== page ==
Significant differences in CVD risk factors between men and women with type 2 diabetes

May 15, 2014
©2014 Mary Ann Liebert, Inc., publishers

Type 2 diabetes greatly increases a person's risk of developing cardiovascular disease (CVD). A new study showing that cardiovascular risk factors such as elevated blood pressure and cholesterol levels differ significantly between men and women is published in Diabetes Technology & Therapeutics (DTT), a peer-reviewed journal from Mary Ann Liebert, Inc., publishers.

Joni Strom Williams, MD, MPH and coauthors from Medical University of South Carolina and Ralph H. Johnson VA Medical Center (Charleston, SC), compared three individual CVD risk factors and a "composite control" factor (comprised of all three risk factors together) among a group of men and women with type 2 diabetes. In the article "Gender Differences in Composite Control of Cardiovascular Risk Factors Among Patients with Type 2 Diabetes" the authors report significant disparities for blood pressure, low-density lipoprotein (LDL) cholesterol, and composite control, but not for control of glycosylated hemoglobin A1c.

"Cardiovascular disease continues to be a significant factor for increased morbidity and mortality in people with type 2 diabetes," says DTT Editor-in-Chief Satish Garg, MD, Professor of Medicine and Pediatrics at the University of Colorado Denver. "Every attempt should be made to reduce gender differences as they relate to co-morbidities."

Explore further: Diabetes associated with higher risk of cardiovascular problems in men

More information: The article is available free on the DTT website at http://www.liebertpub.com/dtt.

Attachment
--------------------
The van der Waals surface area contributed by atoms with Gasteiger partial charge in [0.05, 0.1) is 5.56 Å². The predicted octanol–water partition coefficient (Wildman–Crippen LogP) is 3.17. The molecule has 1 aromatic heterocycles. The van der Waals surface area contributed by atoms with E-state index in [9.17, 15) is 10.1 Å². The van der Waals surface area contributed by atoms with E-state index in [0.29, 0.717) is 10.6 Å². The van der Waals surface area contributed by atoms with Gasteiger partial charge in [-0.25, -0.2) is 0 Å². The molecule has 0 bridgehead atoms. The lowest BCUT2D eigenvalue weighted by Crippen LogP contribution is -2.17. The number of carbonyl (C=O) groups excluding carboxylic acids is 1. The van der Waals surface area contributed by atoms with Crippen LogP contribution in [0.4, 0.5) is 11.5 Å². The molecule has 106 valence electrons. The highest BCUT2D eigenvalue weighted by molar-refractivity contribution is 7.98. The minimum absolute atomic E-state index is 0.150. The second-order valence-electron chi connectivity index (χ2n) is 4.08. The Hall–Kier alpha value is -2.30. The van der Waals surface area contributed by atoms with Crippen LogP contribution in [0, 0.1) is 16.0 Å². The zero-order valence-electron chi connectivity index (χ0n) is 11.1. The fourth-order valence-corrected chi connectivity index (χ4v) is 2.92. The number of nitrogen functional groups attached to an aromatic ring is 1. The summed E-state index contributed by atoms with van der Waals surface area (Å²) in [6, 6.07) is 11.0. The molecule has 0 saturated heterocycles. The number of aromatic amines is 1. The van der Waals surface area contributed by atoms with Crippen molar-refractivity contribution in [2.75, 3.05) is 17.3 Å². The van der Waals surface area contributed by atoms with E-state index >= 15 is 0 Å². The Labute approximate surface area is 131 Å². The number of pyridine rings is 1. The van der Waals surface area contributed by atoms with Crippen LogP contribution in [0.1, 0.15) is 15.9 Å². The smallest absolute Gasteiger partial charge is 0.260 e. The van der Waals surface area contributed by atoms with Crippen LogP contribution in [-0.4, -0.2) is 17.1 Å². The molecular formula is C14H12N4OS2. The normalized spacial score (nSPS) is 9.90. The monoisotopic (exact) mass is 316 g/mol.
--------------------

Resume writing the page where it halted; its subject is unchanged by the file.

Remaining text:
Related Stories

Interarm BP difference may up cardiac risk in diabetes

April 3, 2014

(HealthDay)—Interarm differences in systolic blood pressure (BP) in patients with diabetes may be associated with an increased risk of cardiovascular morbidity and mortality, according to research published online on March ...

Serum marker predicts cardiovascular events in diabetes

April 25, 2014

(HealthDay)—Elevated levels of polyclonal serum immunoglobulin combined free light chains (cFLCs) may indicate adverse cardiovascular disease (CVD) outcomes in patients with type 2 diabetes, according to research published ...

Recommended for you

Amyloid-related heart failure now detectable with imaging test

August 24, 2016

A type of heart failure caused by a build-up of amyloid can be accurately diagnosed and prognosticated with an imaging technique, eliminating the need for a biopsy, according to a multicenter study led by researchers at Columbia ...

Biomarkers may help better predict who will have a stroke

August 24, 2016

People with high levels of four biomarkers in the blood may be more likely to develop a stroke than people with low levels of the biomarkers, according to a study published in the August 24, 2016, online issue of Neurology, ...

0 comments

Please sign in to add a comment. Registration is free, and takes less than a minute. Read more

Click here to reset your password.
Sign in to get notified via email when new comments are made.